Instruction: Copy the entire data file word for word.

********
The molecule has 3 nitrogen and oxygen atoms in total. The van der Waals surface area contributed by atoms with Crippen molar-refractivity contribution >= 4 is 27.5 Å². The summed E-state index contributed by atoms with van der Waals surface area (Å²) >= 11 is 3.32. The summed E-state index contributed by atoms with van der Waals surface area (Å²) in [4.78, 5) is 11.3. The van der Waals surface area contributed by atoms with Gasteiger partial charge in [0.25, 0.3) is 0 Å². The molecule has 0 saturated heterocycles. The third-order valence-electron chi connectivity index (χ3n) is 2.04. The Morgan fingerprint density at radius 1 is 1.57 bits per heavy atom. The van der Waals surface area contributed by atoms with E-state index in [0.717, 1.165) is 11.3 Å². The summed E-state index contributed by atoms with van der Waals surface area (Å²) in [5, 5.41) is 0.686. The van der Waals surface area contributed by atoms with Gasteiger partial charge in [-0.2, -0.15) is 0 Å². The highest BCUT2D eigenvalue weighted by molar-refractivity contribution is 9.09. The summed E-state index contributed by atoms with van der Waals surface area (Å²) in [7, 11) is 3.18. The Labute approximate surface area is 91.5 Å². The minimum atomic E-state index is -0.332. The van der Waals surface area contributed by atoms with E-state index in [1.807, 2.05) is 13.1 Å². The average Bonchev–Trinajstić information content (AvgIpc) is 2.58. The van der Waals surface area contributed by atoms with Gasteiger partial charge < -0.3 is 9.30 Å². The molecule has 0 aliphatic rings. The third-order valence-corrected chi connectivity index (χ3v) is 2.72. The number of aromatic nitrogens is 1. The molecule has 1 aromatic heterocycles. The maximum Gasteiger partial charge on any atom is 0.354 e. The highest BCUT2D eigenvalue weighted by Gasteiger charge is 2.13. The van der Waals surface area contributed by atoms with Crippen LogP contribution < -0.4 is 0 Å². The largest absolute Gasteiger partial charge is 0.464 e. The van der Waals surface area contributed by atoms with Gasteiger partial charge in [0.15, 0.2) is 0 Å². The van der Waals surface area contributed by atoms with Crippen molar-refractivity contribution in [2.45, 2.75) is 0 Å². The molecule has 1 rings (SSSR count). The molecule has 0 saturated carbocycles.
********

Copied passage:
The molecule has 3 nitrogen and oxygen atoms in total. The van der Waals surface area contributed by atoms with Crippen molar-refractivity contribution >= 4 is 27.5 Å². The summed E-state index contributed by atoms with van der Waals surface area (Å²) >= 11 is 3.32. The summed E-state index contributed by atoms with van der Waals surface area (Å²) in [4.78, 5) is 11.3. The van der Waals surface area contributed by atoms with Gasteiger partial charge in [0.25, 0.3) is 0 Å². The molecule has 0 saturated heterocycles. The third-order valence-electron chi connectivity index (χ3n) is 2.04. The Morgan fingerprint density at radius 1 is 1.57 bits per heavy atom. The van der Waals surface area contributed by atoms with E-state index in [0.717, 1.165) is 11.3 Å². The summed E-state index contributed by atoms with van der Waals surface area (Å²) in [5, 5.41) is 0.686. The van der Waals surface area contributed by atoms with Gasteiger partial charge in [-0.2, -0.15) is 0 Å². The highest BCUT2D eigenvalue weighted by molar-refractivity contribution is 9.09. The summed E-state index contributed by atoms with van der Waals surface area (Å²) in [7, 11) is 3.18. The Labute approximate surface area is 91.5 Å². The minimum atomic E-state index is -0.332. The van der Waals surface area contributed by atoms with E-state index in [1.807, 2.05) is 13.1 Å². The average Bonchev–Trinajstić information content (AvgIpc) is 2.58. The van der Waals surface area contributed by atoms with Gasteiger partial charge < -0.3 is 9.30 Å². The molecule has 0 aliphatic rings. The third-order valence-corrected chi connectivity index (χ3v) is 2.72. The number of aromatic nitrogens is 1. The molecule has 1 aromatic heterocycles. The maximum Gasteiger partial charge on any atom is 0.354 e. The highest BCUT2D eigenvalue weighted by Gasteiger charge is 2.13. The van der Waals surface area contributed by atoms with Crippen LogP contribution < -0.4 is 0 Å². The largest absolute Gasteiger partial charge is 0.464 e. The van der Waals surface area contributed by atoms with Gasteiger partial charge in [0.15, 0.2) is 0 Å². The van der Waals surface area contributed by atoms with Crippen molar-refractivity contribution in [2.45, 2.75) is 0 Å². The molecule has 1 rings (SSSR count). The molecule has 0 saturated carbocycles.